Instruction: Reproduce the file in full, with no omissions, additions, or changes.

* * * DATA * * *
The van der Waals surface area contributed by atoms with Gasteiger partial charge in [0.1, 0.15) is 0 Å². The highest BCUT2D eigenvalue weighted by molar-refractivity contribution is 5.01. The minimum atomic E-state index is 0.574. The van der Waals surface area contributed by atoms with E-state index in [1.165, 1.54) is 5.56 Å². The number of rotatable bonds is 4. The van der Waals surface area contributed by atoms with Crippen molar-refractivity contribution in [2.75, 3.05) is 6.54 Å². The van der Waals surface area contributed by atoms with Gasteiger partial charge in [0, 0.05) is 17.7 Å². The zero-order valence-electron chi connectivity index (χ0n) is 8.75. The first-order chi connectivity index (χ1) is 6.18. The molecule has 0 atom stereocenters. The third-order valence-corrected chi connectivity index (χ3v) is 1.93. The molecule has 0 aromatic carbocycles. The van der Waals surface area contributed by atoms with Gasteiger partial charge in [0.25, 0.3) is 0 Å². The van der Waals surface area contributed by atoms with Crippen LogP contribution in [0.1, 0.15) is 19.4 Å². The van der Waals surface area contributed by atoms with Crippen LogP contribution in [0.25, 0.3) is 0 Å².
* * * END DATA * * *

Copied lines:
The van der Waals surface area contributed by atoms with Gasteiger partial charge in [0.1, 0.15) is 0 Å². The highest BCUT2D eigenvalue weighted by molar-refractivity contribution is 5.01. The minimum atomic E-state index is 0.574. The van der Waals surface area contributed by atoms with E-state index in [1.165, 1.54) is 5.56 Å². The number of rotatable bonds is 4. The van der Waals surface area contributed by atoms with Crippen molar-refractivity contribution in [2.75, 3.05) is 6.54 Å². The van der Waals surface area contributed by atoms with Gasteiger partial charge in [0, 0.05) is 17.7 Å². The zero-order valence-electron chi connectivity index (χ0n) is 8.75. The first-order chi connectivity index (χ1) is 6.18. The molecule has 0 atom stereocenters. The third-order valence-corrected chi connectivity index (χ3v) is 1.93. The molecule has 0 aromatic carbocycles. The van der Waals surface area contributed by atoms with Gasteiger partial charge in [0.25, 0.3) is 0 Å². The van der Waals surface area contributed by atoms with Crippen LogP contribution in [0.1, 0.15) is 19.4 Å². The van der Waals surface area contributed by atoms with Crippen LogP contribution in [0.25, 0.3) is 0 Å².